Let’s inspect the reality on the ground of the world’s number one fracking nation, the US. It comes in several versions.
One version is the politically winning mantra of ‘energy independence’. In his State of the Union address President Obama declared: ‘After years of talking about it, we are finally poised to control our own energy future.’ A huge claim but admittedly more restrained than those made by industry leaders. Take this 2010 statement by Aubrey McClendon, then CEO of Chesapeake Energy: ‘In the last few years we have discovered the equivalent of two Saudi Arabias of oil in the form of natural gas in the United States. Not one, but two.’
The areas being fracked right now in the US are the ones which held the most promise; there is no guarantee these levels of extraction can be maintained
Then it’s worth looking at another version. While it is true that natural gas production in the US is at an historic high, with fracking responsible for 40 per cent, the future may not be as abundant. For one, all estimates of shale gas resources are unproven. Industry figures talk them up to build public confidence and lure investment and then point to current levels of production as proof. However, the areas being fracked right now in the US are the ones which held the most promise; there is no guarantee these levels of extraction can be maintained. So while some industry figures confidently say a century’s worth of natural gas is there for the taking, the US Energy Information Administration (which has had a tendency to inflate its estimates) thinks it’s more like 24 years, whereas independent analysts think the peak has already been reached and there is 10 years’ worth left.1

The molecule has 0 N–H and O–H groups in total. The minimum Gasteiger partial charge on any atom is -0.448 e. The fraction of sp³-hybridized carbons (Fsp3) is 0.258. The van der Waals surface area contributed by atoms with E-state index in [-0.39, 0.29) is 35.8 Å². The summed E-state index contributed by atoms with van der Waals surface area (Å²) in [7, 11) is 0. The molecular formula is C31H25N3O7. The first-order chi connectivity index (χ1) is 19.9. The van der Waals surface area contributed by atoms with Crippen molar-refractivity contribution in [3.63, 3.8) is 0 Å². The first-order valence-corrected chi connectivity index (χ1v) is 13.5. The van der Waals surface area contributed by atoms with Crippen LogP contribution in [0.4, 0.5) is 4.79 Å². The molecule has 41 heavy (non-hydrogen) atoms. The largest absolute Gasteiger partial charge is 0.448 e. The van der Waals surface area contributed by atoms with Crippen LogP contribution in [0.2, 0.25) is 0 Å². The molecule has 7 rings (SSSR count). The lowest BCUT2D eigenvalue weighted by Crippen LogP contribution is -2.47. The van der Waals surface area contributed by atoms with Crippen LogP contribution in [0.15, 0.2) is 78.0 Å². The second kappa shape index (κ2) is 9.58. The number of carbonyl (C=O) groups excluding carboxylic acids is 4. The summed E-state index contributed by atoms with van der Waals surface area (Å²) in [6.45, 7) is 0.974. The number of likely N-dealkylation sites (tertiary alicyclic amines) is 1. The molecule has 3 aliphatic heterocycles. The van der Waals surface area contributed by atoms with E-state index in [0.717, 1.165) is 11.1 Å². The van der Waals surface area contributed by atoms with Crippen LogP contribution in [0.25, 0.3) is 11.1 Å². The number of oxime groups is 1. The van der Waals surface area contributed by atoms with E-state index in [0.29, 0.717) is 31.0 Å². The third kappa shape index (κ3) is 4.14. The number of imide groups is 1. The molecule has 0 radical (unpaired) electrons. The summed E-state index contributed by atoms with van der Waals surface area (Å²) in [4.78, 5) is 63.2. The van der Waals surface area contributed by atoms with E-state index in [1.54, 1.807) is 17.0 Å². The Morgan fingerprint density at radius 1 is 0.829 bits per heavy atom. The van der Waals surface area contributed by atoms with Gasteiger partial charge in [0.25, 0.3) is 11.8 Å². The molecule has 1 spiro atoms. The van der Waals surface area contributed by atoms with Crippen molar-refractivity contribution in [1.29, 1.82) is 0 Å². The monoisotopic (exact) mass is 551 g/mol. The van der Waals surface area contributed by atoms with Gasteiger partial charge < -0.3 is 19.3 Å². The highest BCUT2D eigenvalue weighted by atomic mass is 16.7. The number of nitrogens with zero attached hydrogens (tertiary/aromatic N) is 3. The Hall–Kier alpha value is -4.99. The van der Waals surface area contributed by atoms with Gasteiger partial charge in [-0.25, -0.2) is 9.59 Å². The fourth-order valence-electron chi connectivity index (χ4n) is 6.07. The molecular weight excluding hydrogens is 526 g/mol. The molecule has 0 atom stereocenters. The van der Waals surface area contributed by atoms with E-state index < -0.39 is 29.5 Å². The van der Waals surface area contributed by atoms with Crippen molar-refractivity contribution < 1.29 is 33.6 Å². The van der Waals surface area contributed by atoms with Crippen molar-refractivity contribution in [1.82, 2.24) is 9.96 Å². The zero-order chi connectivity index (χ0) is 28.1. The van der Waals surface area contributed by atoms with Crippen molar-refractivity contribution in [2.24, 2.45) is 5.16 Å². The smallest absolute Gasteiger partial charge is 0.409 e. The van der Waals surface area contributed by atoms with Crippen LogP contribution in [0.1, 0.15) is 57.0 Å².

Where oil production is concerned, here is climate change commentator Ben Adler’s analysis: ‘According to the EIA, in 2012 we produced 11.1 million barrels of oil per day, while consuming 18.5 million barrels. In other words, we were a net importer of 7.4 million barrels per day, accounting for 40 per cent of our total consumption. While that’s the lowest percentage since 1991, it actually paints an unduly rosy picture. Fifty-seven per cent of that oil we “produced” last year was not actually extracted in the US; it was just refined here after being imported. That means the gap between what we drill and what we burn is even greater than the production numbers suggest. We can never drill our way to energy independence.’
And what of the future? Fracking looks unlikely to change things for long. The ‘technically recoverable unproved resources’ for the US are estimated at between 23 and 34.6 billion barrels which, based on the consumption figure cited above, represents just a couple of years – if all of it could be recovered.1 So it looks like Saudi Arabia is going to be a special friend for a while yet.